The studio, which specialises in net-zero energy buildings, takes special care of the orientation of the building, materiality and creation of spaces in the hostel block. The firm did thorough research based on climatic conditions, sun path analysis and air movement in the location.
The brick envelope of the building harnesses software technology such as Ecotek, Grasshopper, Ladybird and Rhino to create a sustainable design narrative.
The firm used software technology and had done computational studies to design the brick jaali that circumscribes the building, providing thermal insulation and ingress of diffused natural light. The simulations or the parametric scripts designed using softwares and conclusions drawn from the analysis of climatic conditions discussed the existing radiation and the appropriate amount of radiation that should enter through the façade.
Later they run the simulations on each brick to derive a composition that comprises arrangements/layers of bricks rotated and then placed at regular intervals.
The jaali façade has 1" thick steel bars fixed on R.C.C beams using Hilti chemicals.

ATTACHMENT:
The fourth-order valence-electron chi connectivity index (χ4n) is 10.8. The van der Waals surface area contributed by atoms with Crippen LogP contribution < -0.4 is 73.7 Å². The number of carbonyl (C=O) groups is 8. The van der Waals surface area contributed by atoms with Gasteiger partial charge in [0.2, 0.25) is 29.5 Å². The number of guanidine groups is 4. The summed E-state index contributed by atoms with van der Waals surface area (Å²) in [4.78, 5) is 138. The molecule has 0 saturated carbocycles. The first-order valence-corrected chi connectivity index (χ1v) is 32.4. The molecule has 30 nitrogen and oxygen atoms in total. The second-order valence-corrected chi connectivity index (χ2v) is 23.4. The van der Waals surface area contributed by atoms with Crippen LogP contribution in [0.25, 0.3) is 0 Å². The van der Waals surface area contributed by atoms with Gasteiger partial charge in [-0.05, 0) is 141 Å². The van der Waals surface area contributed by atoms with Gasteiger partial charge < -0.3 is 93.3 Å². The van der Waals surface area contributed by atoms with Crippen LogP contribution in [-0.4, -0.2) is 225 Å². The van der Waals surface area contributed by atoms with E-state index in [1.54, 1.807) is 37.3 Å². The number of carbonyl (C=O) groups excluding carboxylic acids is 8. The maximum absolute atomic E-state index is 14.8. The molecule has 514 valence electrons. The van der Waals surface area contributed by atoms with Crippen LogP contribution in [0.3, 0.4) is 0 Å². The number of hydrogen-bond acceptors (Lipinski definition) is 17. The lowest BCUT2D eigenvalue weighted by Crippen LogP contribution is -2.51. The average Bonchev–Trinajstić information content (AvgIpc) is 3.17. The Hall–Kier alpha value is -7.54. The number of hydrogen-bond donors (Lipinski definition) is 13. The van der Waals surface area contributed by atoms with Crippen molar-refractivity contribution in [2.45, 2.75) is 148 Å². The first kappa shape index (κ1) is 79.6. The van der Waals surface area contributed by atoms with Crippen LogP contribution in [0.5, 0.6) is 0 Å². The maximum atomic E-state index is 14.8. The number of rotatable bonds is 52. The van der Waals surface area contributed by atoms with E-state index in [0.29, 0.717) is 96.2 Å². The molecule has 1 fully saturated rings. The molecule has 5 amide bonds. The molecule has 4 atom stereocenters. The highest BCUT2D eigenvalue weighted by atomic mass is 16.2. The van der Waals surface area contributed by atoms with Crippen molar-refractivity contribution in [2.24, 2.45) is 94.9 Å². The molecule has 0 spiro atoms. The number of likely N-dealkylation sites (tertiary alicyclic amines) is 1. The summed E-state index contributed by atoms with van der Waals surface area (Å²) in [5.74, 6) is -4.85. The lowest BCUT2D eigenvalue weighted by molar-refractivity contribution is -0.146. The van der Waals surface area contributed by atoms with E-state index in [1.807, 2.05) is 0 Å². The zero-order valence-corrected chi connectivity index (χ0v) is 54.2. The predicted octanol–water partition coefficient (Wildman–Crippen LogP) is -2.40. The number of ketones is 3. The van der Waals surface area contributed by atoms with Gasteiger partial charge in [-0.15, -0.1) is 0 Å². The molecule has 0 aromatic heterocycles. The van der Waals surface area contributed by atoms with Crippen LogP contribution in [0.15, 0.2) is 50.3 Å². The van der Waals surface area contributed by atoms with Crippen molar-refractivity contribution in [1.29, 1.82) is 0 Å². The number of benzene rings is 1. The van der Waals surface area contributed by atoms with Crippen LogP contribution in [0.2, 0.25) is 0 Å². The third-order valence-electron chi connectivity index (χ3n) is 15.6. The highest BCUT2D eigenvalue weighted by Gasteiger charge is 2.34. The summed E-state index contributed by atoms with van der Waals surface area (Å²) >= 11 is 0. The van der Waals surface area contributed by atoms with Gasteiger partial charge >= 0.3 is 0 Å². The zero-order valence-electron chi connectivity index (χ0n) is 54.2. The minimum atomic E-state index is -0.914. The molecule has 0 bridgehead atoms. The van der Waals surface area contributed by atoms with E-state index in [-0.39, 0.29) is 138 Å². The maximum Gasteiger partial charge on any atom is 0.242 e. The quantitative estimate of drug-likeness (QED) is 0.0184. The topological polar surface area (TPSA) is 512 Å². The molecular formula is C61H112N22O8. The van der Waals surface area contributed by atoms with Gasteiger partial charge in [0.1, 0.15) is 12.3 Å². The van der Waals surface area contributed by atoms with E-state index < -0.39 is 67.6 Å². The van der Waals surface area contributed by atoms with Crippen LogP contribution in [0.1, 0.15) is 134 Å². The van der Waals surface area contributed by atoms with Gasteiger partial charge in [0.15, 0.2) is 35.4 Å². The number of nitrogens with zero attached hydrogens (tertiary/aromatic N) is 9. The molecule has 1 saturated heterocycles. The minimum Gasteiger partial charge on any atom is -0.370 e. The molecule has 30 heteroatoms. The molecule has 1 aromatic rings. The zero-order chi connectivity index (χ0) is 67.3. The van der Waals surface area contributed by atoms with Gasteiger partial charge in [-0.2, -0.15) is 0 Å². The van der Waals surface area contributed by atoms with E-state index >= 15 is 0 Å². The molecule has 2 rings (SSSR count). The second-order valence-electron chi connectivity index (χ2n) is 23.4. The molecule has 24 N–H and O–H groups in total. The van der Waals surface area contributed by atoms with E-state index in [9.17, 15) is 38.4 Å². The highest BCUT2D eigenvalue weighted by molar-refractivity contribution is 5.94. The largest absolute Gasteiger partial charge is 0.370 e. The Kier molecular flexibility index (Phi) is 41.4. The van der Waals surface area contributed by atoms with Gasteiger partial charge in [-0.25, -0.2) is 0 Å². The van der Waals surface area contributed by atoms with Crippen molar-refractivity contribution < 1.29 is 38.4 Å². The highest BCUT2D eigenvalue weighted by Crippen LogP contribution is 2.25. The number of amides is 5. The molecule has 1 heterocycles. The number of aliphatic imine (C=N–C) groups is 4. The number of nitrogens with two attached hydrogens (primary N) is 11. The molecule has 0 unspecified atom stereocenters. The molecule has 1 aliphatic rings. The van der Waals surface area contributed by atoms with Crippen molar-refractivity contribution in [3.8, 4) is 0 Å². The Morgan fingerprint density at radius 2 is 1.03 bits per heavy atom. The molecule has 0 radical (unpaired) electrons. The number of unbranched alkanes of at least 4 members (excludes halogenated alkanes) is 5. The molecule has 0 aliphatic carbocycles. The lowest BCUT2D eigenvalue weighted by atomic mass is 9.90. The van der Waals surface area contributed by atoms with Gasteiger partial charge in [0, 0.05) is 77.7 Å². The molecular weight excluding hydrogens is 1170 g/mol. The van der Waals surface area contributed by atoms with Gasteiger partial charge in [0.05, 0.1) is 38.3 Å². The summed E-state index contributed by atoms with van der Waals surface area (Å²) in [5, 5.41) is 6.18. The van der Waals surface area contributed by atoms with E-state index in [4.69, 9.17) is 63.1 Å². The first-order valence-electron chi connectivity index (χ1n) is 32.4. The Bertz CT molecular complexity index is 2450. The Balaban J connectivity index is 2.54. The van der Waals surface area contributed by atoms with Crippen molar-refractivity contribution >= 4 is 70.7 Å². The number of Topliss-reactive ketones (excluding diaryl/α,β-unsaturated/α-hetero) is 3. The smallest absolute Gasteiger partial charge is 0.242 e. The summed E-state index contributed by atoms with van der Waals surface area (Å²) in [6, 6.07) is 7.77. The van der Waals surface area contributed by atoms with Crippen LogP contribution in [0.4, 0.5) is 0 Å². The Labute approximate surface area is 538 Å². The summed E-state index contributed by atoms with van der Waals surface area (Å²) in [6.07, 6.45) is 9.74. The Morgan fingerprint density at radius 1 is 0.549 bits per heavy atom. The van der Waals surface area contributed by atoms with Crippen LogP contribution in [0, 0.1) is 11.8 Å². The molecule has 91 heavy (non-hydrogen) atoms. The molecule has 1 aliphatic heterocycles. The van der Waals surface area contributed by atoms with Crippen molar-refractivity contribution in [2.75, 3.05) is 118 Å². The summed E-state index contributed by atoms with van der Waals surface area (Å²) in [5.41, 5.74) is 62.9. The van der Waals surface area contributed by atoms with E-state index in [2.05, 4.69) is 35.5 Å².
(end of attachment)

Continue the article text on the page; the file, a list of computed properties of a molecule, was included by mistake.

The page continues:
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To hold the brick arrangement, a single piece steel bar pierces through the customized bricks manufactured with holes, no cement mortar used to construct the 21 feet long jaali envelope.
Presently, the jaali profile and its composition are essential factors that reduce the heat energy of direct radiations by 70%, thus providing comfortable habitable spaces.
However, the jaali also provides daylighting levels in the dorms equal to 250 lux. The balconies located within the brick skin are 4 feet wide.
The balconies or the buffer zones between indoor and outdoor spaces control the mean temperature of the building throughout the year.
Along with this, several firms in India emphasize on using passive cooling strategies in their project design for instance this energy-efficient home in Pune, designed by Niraj Doshi, Principal Architect at N.D.D.C.
Typology: Commercial design/ Housing – Hostel
Project Name: St. Andrews Institute of Technology and Management – Boys’ Hostel Block
Location: Gurugram, Haryana
Name of Client: St. Andrews Group
Principal Architect: Zero Energy Design Lab
Design Team: Lead: Sachin and Payal Rastogi (Principal) | Team: Rohan Mishra, Naveen Pahal, Tanya Makker, Arya Kaushik
Site Area (sqft & sq m): 60,700 sq. m
Built-Up Area (sqft&sq m): 60,000 Sq. Ft.
Start Date: Dec 2015
Completion Date: 2017
Photographer: Noughts and Crosses | Andre J. Fanthome
About the Firm
Founded by Payal and Sachin Rastogi, Founders, ZED Lab is a Delhi-based, research-driven, architecture and interior design studio specialising in zero energy buildings. The majority of the award-winning firm focus around residential, hospitality, institutional, commercial, and industrial.